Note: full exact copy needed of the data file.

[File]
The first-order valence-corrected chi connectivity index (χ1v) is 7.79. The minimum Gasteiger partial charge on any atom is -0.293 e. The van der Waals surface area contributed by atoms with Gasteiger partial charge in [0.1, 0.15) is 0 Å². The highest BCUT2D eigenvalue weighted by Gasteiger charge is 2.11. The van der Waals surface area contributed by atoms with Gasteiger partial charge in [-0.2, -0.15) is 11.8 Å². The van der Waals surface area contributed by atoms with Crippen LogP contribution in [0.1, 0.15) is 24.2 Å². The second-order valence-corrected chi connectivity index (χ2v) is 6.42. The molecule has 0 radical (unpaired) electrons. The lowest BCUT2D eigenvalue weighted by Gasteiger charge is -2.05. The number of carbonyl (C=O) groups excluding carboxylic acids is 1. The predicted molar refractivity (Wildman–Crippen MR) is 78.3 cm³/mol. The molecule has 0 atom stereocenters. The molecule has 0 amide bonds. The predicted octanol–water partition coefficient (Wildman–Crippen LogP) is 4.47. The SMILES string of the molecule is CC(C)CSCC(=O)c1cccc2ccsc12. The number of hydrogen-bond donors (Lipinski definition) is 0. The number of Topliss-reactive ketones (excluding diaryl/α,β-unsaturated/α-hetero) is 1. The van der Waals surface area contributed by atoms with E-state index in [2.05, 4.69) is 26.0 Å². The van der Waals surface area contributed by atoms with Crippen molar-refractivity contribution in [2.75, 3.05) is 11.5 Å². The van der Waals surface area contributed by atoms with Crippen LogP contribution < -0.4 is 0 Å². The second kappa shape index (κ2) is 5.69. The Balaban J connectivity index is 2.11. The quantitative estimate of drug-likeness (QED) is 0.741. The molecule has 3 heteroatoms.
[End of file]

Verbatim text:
The first-order valence-corrected chi connectivity index (χ1v) is 7.79. The minimum Gasteiger partial charge on any atom is -0.293 e. The van der Waals surface area contributed by atoms with Gasteiger partial charge in [0.1, 0.15) is 0 Å². The highest BCUT2D eigenvalue weighted by Gasteiger charge is 2.11. The van der Waals surface area contributed by atoms with Gasteiger partial charge in [-0.2, -0.15) is 11.8 Å². The van der Waals surface area contributed by atoms with Crippen LogP contribution in [0.1, 0.15) is 24.2 Å². The second-order valence-corrected chi connectivity index (χ2v) is 6.42. The molecule has 0 radical (unpaired) electrons. The lowest BCUT2D eigenvalue weighted by Gasteiger charge is -2.05. The number of carbonyl (C=O) groups excluding carboxylic acids is 1. The predicted molar refractivity (Wildman–Crippen MR) is 78.3 cm³/mol. The molecule has 0 atom stereocenters. The molecule has 0 amide bonds. The predicted octanol–water partition coefficient (Wildman–Crippen LogP) is 4.47. The SMILES string of the molecule is CC(C)CSCC(=O)c1cccc2ccsc12. The number of hydrogen-bond donors (Lipinski definition) is 0. The number of Topliss-reactive ketones (excluding diaryl/α,β-unsaturated/α-hetero) is 1. The van der Waals surface area contributed by atoms with E-state index in [2.05, 4.69) is 26.0 Å². The van der Waals surface area contributed by atoms with Crippen molar-refractivity contribution in [2.75, 3.05) is 11.5 Å². The van der Waals surface area contributed by atoms with Crippen LogP contribution < -0.4 is 0 Å². The second kappa shape index (κ2) is 5.69. The Balaban J connectivity index is 2.11. The quantitative estimate of drug-likeness (QED) is 0.741. The molecule has 3 heteroatoms.